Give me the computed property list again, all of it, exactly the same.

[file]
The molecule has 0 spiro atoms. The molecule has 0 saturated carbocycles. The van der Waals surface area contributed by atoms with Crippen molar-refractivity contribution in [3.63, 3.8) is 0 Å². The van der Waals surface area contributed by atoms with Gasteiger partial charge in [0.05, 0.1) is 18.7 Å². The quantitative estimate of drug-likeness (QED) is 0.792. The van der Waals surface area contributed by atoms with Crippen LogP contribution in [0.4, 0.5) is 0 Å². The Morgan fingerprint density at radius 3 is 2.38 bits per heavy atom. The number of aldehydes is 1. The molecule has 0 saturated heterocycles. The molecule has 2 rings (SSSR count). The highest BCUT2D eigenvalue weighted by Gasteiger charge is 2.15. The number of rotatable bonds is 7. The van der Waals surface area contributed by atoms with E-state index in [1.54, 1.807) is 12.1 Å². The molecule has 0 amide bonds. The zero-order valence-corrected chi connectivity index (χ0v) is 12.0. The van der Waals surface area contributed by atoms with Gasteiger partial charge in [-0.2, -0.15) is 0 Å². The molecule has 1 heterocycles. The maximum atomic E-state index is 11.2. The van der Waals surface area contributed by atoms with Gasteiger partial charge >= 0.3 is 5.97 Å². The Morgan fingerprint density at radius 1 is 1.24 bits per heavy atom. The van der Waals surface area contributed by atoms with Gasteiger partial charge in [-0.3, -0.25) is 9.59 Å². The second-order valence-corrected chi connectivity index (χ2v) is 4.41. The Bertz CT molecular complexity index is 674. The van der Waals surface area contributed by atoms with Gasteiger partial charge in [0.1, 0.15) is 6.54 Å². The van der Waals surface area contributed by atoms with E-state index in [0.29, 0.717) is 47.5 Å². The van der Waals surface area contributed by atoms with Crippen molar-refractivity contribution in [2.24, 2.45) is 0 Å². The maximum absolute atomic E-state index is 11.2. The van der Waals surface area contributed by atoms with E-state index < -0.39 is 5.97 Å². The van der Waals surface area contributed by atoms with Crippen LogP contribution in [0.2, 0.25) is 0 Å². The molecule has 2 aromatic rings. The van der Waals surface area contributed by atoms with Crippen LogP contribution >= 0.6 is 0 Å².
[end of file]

The molecule has 0 spiro atoms. The molecule has 0 saturated carbocycles. The van der Waals surface area contributed by atoms with Crippen molar-refractivity contribution in [3.63, 3.8) is 0 Å². The van der Waals surface area contributed by atoms with Gasteiger partial charge in [0.05, 0.1) is 18.7 Å². The quantitative estimate of drug-likeness (QED) is 0.792. The van der Waals surface area contributed by atoms with Crippen LogP contribution in [0.4, 0.5) is 0 Å². The Morgan fingerprint density at radius 3 is 2.38 bits per heavy atom. The number of aldehydes is 1. The molecule has 0 saturated heterocycles. The molecule has 2 rings (SSSR count). The highest BCUT2D eigenvalue weighted by Gasteiger charge is 2.15. The number of rotatable bonds is 7. The van der Waals surface area contributed by atoms with E-state index in [1.54, 1.807) is 12.1 Å². The molecule has 0 amide bonds. The zero-order valence-corrected chi connectivity index (χ0v) is 12.0. The van der Waals surface area contributed by atoms with Gasteiger partial charge in [-0.2, -0.15) is 0 Å². The molecule has 1 heterocycles. The maximum atomic E-state index is 11.2. The van der Waals surface area contributed by atoms with Gasteiger partial charge >= 0.3 is 5.97 Å². The Morgan fingerprint density at radius 1 is 1.24 bits per heavy atom. The van der Waals surface area contributed by atoms with Gasteiger partial charge in [-0.3, -0.25) is 9.59 Å². The second-order valence-corrected chi connectivity index (χ2v) is 4.41. The Bertz CT molecular complexity index is 674. The van der Waals surface area contributed by atoms with Gasteiger partial charge in [0.1, 0.15) is 6.54 Å². The van der Waals surface area contributed by atoms with E-state index in [0.29, 0.717) is 47.5 Å². The van der Waals surface area contributed by atoms with Crippen molar-refractivity contribution in [2.24, 2.45) is 0 Å². The maximum absolute atomic E-state index is 11.2. The van der Waals surface area contributed by atoms with E-state index < -0.39 is 5.97 Å². The van der Waals surface area contributed by atoms with Crippen LogP contribution in [0.2, 0.25) is 0 Å². The molecule has 2 aromatic rings. The van der Waals surface area contributed by atoms with Crippen LogP contribution >= 0.6 is 0 Å².